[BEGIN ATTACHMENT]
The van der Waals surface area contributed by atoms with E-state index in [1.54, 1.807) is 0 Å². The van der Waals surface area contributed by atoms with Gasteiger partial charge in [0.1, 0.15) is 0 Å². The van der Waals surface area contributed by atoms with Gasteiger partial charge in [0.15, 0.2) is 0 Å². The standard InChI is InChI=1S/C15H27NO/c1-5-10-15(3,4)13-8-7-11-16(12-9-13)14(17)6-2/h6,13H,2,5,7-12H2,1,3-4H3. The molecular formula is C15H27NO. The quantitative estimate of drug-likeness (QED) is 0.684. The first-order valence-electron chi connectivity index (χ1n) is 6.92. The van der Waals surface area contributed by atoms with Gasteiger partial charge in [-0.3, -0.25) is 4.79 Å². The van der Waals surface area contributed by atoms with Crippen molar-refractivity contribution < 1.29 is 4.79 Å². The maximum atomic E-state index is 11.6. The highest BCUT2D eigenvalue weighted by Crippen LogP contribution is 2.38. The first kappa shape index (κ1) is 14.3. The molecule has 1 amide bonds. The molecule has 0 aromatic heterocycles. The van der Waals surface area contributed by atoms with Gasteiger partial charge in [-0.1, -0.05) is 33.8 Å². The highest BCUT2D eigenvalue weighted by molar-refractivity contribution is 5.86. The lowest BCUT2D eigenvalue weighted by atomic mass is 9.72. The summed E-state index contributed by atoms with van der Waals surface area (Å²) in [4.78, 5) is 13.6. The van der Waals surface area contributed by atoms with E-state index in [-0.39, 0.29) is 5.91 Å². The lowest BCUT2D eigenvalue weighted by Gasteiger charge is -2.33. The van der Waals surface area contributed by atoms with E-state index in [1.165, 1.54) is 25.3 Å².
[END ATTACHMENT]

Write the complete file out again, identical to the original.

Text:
The van der Waals surface area contributed by atoms with E-state index in [1.54, 1.807) is 0 Å². The van der Waals surface area contributed by atoms with Gasteiger partial charge in [0.1, 0.15) is 0 Å². The van der Waals surface area contributed by atoms with Gasteiger partial charge in [0.15, 0.2) is 0 Å². The standard InChI is InChI=1S/C15H27NO/c1-5-10-15(3,4)13-8-7-11-16(12-9-13)14(17)6-2/h6,13H,2,5,7-12H2,1,3-4H3. The molecular formula is C15H27NO. The quantitative estimate of drug-likeness (QED) is 0.684. The first-order valence-electron chi connectivity index (χ1n) is 6.92. The van der Waals surface area contributed by atoms with Gasteiger partial charge in [-0.3, -0.25) is 4.79 Å². The van der Waals surface area contributed by atoms with Crippen molar-refractivity contribution < 1.29 is 4.79 Å². The maximum atomic E-state index is 11.6. The highest BCUT2D eigenvalue weighted by Crippen LogP contribution is 2.38. The first kappa shape index (κ1) is 14.3. The molecule has 1 amide bonds. The molecule has 0 aromatic heterocycles. The van der Waals surface area contributed by atoms with Gasteiger partial charge in [-0.1, -0.05) is 33.8 Å². The highest BCUT2D eigenvalue weighted by molar-refractivity contribution is 5.86. The lowest BCUT2D eigenvalue weighted by atomic mass is 9.72. The summed E-state index contributed by atoms with van der Waals surface area (Å²) in [4.78, 5) is 13.6. The van der Waals surface area contributed by atoms with E-state index in [-0.39, 0.29) is 5.91 Å². The lowest BCUT2D eigenvalue weighted by Gasteiger charge is -2.33. The van der Waals surface area contributed by atoms with E-state index in [1.165, 1.54) is 25.3 Å².